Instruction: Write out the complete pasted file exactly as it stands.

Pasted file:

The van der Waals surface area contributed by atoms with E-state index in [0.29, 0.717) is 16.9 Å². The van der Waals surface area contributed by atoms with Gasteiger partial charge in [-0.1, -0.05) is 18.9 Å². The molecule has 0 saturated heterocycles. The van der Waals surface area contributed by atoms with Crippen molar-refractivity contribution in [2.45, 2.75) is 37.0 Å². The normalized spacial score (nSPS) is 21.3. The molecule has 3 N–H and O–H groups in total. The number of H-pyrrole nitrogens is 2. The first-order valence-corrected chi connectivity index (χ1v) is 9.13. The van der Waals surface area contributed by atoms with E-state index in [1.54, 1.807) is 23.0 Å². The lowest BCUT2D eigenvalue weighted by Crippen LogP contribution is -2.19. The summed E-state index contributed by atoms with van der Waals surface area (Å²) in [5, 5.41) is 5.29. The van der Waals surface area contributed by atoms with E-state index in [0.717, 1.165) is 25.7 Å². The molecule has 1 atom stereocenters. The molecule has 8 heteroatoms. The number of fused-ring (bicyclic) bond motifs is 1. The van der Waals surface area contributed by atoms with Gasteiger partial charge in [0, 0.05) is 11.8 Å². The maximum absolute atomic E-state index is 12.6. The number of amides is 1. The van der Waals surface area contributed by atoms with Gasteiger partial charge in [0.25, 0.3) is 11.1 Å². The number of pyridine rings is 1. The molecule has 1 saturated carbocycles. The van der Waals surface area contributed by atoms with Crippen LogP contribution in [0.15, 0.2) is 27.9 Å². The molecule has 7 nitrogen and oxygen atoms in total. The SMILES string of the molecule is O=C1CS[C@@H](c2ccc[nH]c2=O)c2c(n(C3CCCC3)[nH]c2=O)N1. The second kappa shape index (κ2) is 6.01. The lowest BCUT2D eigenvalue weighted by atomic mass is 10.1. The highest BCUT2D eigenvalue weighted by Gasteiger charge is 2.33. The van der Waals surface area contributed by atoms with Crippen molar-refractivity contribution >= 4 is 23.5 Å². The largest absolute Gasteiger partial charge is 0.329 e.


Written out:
The van der Waals surface area contributed by atoms with E-state index in [0.29, 0.717) is 16.9 Å². The van der Waals surface area contributed by atoms with Gasteiger partial charge in [-0.1, -0.05) is 18.9 Å². The molecule has 0 saturated heterocycles. The van der Waals surface area contributed by atoms with Crippen molar-refractivity contribution in [2.45, 2.75) is 37.0 Å². The normalized spacial score (nSPS) is 21.3. The molecule has 3 N–H and O–H groups in total. The number of H-pyrrole nitrogens is 2. The first-order valence-corrected chi connectivity index (χ1v) is 9.13. The van der Waals surface area contributed by atoms with E-state index in [1.54, 1.807) is 23.0 Å². The lowest BCUT2D eigenvalue weighted by Crippen LogP contribution is -2.19. The summed E-state index contributed by atoms with van der Waals surface area (Å²) in [5, 5.41) is 5.29. The van der Waals surface area contributed by atoms with E-state index in [0.717, 1.165) is 25.7 Å². The molecule has 1 atom stereocenters. The molecule has 8 heteroatoms. The number of fused-ring (bicyclic) bond motifs is 1. The van der Waals surface area contributed by atoms with Gasteiger partial charge in [0, 0.05) is 11.8 Å². The maximum absolute atomic E-state index is 12.6. The number of amides is 1. The van der Waals surface area contributed by atoms with Gasteiger partial charge in [0.25, 0.3) is 11.1 Å². The number of pyridine rings is 1. The molecule has 1 saturated carbocycles. The van der Waals surface area contributed by atoms with Crippen LogP contribution in [0.15, 0.2) is 27.9 Å². The molecule has 7 nitrogen and oxygen atoms in total. The SMILES string of the molecule is O=C1CS[C@@H](c2ccc[nH]c2=O)c2c(n(C3CCCC3)[nH]c2=O)N1. The second kappa shape index (κ2) is 6.01. The lowest BCUT2D eigenvalue weighted by atomic mass is 10.1. The highest BCUT2D eigenvalue weighted by Gasteiger charge is 2.33. The van der Waals surface area contributed by atoms with Crippen molar-refractivity contribution >= 4 is 23.5 Å². The largest absolute Gasteiger partial charge is 0.329 e.